From Bloomberg News: Getting a Jump on the Next Big Earthquake. The $38 Million Earthquake Alert System Can Buy the West Coast Precious Seconds.
USGS Maps Out Haywired Earthquake Scenario So Agencies Can Outsmart Disaster. Here is the direct link to the 6-page Earthquake Scenario.
Update on April 26: From Homeland Security Newswire: Next California’s Big One could kill hundreds, cause $100 billion in losses, trap 20,000 in elevators
From the NYTimes: San Francisco’s Big Seismic Gamble
San Francisco lives with the certainty that the Big One will come. But the city is also putting up taller and taller buildings clustered closer and closer together because of the state’s severe housing shortage. Now those competing pressures have prompted an anxious rethinking of building regulations. Experts are sending this message: The building code does not protect cities from earthquakes nearly as much as you might think.
One of the many serious cutbacks in the proposed Trump budget for the federal government: Seismic early warning: No funds for California’s earthquake early-warning system in Trump’s proposed budget
Article on Predicting Major Earthquakes.
A Nagoya University-led team reveals the mechanisms behind different earthquakes at a plate boundary on the west coast of South America, shedding light on historical seismic events and providing a foundation for risk prediction tools to assess the likelihood of earthquakes and tsunamis striking this region and their potential periodicity and intensity.
Although no one can reliably predict earthquakes, today’s technology is advanced enough to rapidly detect seismic waves as an earthquake begins, calculate the maximum expected shaking, and send alerts to surrounding areas before damage can occur. This technology is known as “earthquake early warning” (EEW). An EEW system called “ShakeAlert” is being developed and tested for the West Coast of the United States.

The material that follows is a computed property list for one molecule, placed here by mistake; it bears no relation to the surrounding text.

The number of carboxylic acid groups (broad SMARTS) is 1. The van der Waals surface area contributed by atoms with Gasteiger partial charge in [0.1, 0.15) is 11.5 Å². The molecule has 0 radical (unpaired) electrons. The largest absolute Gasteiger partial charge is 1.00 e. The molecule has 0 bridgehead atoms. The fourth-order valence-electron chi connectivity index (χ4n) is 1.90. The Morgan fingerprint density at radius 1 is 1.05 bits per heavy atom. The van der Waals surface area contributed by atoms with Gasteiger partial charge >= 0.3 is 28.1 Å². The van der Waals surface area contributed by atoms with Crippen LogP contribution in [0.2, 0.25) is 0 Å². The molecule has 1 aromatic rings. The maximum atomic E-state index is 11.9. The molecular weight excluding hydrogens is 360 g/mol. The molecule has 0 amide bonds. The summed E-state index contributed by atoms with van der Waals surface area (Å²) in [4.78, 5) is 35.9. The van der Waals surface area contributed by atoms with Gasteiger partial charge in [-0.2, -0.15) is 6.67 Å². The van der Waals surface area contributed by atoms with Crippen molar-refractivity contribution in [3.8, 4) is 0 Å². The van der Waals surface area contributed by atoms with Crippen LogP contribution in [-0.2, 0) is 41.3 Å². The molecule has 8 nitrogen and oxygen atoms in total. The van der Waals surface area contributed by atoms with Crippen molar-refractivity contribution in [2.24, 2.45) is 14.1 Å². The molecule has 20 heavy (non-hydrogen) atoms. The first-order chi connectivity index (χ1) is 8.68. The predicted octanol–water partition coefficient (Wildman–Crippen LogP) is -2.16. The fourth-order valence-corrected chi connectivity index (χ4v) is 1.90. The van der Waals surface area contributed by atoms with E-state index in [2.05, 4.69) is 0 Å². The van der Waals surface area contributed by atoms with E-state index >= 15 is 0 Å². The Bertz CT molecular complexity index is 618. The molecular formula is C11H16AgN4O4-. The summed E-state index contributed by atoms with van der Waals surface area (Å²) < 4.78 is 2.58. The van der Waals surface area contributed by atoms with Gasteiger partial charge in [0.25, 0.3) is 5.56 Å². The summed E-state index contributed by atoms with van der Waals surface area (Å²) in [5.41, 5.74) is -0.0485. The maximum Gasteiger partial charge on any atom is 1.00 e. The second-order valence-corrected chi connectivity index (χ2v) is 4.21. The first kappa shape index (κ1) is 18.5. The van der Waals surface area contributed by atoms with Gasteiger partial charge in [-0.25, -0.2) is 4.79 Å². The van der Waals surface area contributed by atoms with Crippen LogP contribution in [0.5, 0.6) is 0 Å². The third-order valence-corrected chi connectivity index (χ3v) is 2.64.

“EEW is a game changer with respect to postdisaster recovery,” Johnson said. “By using EEW to minimize derailments, lives will be saved, injuries will be reduced, and the impacts to a postdisaster-stressed medical system will be minimized.”
From my fellow blogger, Eric Holdeman: Seattle: You Need an Earthquake Relocation Plan. “Most people have no idea how close they are to calamity.”
From HSNewswire, Better communication key to reducing earthquake death toll
A major problem in conveying earthquake risks to the public is that scientists are unable to predict when, where, and with what strength the next earthquake will strike. Instead, they use probabilistic forecasting based on seismic clustering. Earthquake experts have long grappled with the problem of how to convey these complex probabilities to lay persons.
The full text version of this 31 page article is available here: The evolution of the operational earthquake forecasting community of practice: the L’Aquila communication crisis as a triggering event for organizational renewal, by Deanna D. Sellnow, Joel Iverson & Timothy L. Sellnow, Journal of Applied Communications Research.
The Diva does not usually use the term “academic” to mean dense and unclear, but I do mean it this time — it would be great if someone could write a short analysis of the full article ( about 3-5 pages) with the essentials that a practitioner would like to know.
Earthquake Experts Urge Californians to Prepare for Future Disasters.
In the wake of a series of small Southern California seismic events that prompted a state agency to issue a major earthquake alert, a panel of disaster management leaders urged residents to insure their property and take other steps to get prepared.
The appeal was made by representatives of the American Red Cross, the Los Angeles Emergency Management Department, the California Institute of Technology and the California Earthquake Authority (CEA) – the state-sanctioned not-for-profit insurer – at a November 17 earthquake preparedness forum organized by New America Media.
Southern Californians should prepare for an earthquake comparable to the magnitude 6.7 Northridge temblor in 1994, the last major seismic disaster in the region, according to panelists.